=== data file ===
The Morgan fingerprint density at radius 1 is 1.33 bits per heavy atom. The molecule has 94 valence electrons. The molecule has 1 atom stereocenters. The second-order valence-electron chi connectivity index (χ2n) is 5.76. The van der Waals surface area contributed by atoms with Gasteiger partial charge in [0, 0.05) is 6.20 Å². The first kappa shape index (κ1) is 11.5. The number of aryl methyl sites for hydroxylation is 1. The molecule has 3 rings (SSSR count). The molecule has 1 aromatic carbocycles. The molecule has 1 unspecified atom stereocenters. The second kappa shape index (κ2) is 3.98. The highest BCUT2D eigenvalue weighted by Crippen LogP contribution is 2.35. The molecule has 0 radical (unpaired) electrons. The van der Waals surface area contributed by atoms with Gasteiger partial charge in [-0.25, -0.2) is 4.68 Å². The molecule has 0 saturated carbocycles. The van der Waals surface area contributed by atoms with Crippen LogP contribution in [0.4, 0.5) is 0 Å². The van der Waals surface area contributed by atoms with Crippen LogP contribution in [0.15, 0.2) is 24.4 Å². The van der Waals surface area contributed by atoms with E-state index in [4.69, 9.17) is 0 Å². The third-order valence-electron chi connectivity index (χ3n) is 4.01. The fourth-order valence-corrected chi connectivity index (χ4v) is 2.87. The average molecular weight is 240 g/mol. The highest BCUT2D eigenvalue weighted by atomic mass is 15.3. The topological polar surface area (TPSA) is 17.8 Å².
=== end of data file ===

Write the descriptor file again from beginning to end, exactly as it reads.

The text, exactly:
The Morgan fingerprint density at radius 1 is 1.33 bits per heavy atom. The molecule has 94 valence electrons. The molecule has 1 atom stereocenters. The second-order valence-electron chi connectivity index (χ2n) is 5.76. The van der Waals surface area contributed by atoms with Gasteiger partial charge in [0, 0.05) is 6.20 Å². The first kappa shape index (κ1) is 11.5. The number of aryl methyl sites for hydroxylation is 1. The molecule has 3 rings (SSSR count). The molecule has 1 aromatic carbocycles. The molecule has 1 unspecified atom stereocenters. The second kappa shape index (κ2) is 3.98. The highest BCUT2D eigenvalue weighted by Crippen LogP contribution is 2.35. The molecule has 0 radical (unpaired) electrons. The van der Waals surface area contributed by atoms with Gasteiger partial charge in [-0.25, -0.2) is 4.68 Å². The molecule has 0 saturated carbocycles. The van der Waals surface area contributed by atoms with Crippen LogP contribution in [0.4, 0.5) is 0 Å². The van der Waals surface area contributed by atoms with Crippen LogP contribution in [0.15, 0.2) is 24.4 Å². The van der Waals surface area contributed by atoms with E-state index in [4.69, 9.17) is 0 Å². The third-order valence-electron chi connectivity index (χ3n) is 4.01. The fourth-order valence-corrected chi connectivity index (χ4v) is 2.87. The average molecular weight is 240 g/mol. The highest BCUT2D eigenvalue weighted by atomic mass is 15.3. The topological polar surface area (TPSA) is 17.8 Å².